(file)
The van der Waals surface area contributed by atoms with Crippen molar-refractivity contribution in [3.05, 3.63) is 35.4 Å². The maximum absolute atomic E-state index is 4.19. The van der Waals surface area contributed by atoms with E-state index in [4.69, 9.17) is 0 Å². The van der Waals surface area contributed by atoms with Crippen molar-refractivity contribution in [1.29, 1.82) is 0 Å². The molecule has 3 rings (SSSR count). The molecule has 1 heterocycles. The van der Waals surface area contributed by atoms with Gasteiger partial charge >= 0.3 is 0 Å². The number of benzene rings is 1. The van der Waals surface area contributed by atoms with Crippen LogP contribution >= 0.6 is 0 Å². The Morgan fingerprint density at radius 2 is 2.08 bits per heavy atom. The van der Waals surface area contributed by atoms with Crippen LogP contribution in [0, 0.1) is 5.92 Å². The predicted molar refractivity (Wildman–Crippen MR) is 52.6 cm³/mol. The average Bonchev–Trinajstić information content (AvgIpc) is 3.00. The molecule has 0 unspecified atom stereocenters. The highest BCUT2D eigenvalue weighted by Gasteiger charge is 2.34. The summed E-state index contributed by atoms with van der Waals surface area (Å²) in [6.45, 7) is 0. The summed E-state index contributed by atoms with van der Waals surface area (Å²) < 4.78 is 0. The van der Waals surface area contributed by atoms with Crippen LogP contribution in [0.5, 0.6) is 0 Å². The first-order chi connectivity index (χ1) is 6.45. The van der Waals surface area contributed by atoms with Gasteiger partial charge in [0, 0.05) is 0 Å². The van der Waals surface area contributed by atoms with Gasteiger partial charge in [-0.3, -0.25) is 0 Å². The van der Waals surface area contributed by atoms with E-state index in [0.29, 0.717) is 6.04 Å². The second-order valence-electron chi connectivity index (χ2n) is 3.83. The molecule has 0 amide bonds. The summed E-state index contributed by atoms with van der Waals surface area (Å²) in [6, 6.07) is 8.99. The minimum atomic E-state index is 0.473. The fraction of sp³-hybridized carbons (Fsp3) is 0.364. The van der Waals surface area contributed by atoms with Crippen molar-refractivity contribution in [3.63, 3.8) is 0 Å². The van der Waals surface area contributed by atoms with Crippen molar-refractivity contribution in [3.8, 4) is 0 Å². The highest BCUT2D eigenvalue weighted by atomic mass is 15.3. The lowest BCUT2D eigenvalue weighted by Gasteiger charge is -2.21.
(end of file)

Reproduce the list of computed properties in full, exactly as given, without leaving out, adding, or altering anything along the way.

The van der Waals surface area contributed by atoms with Crippen molar-refractivity contribution in [3.05, 3.63) is 35.4 Å². The maximum absolute atomic E-state index is 4.19. The van der Waals surface area contributed by atoms with E-state index in [4.69, 9.17) is 0 Å². The van der Waals surface area contributed by atoms with Crippen molar-refractivity contribution in [1.29, 1.82) is 0 Å². The molecule has 3 rings (SSSR count). The molecule has 1 heterocycles. The van der Waals surface area contributed by atoms with Gasteiger partial charge >= 0.3 is 0 Å². The number of benzene rings is 1. The van der Waals surface area contributed by atoms with Crippen LogP contribution >= 0.6 is 0 Å². The Morgan fingerprint density at radius 2 is 2.08 bits per heavy atom. The van der Waals surface area contributed by atoms with Crippen LogP contribution in [0, 0.1) is 5.92 Å². The predicted molar refractivity (Wildman–Crippen MR) is 52.6 cm³/mol. The average Bonchev–Trinajstić information content (AvgIpc) is 3.00. The molecule has 0 unspecified atom stereocenters. The highest BCUT2D eigenvalue weighted by Gasteiger charge is 2.34. The summed E-state index contributed by atoms with van der Waals surface area (Å²) in [6.45, 7) is 0. The summed E-state index contributed by atoms with van der Waals surface area (Å²) < 4.78 is 0. The van der Waals surface area contributed by atoms with Crippen LogP contribution in [0.5, 0.6) is 0 Å². The first-order chi connectivity index (χ1) is 6.45. The van der Waals surface area contributed by atoms with Gasteiger partial charge in [0, 0.05) is 0 Å². The van der Waals surface area contributed by atoms with Gasteiger partial charge in [-0.3, -0.25) is 0 Å². The van der Waals surface area contributed by atoms with E-state index in [0.29, 0.717) is 6.04 Å². The second-order valence-electron chi connectivity index (χ2n) is 3.83. The molecule has 0 amide bonds. The summed E-state index contributed by atoms with van der Waals surface area (Å²) in [6, 6.07) is 8.99. The minimum atomic E-state index is 0.473. The fraction of sp³-hybridized carbons (Fsp3) is 0.364. The van der Waals surface area contributed by atoms with Crippen molar-refractivity contribution in [3.63, 3.8) is 0 Å². The van der Waals surface area contributed by atoms with Crippen molar-refractivity contribution in [3.8, 4) is 0 Å². The highest BCUT2D eigenvalue weighted by atomic mass is 15.3. The lowest BCUT2D eigenvalue weighted by Gasteiger charge is -2.21.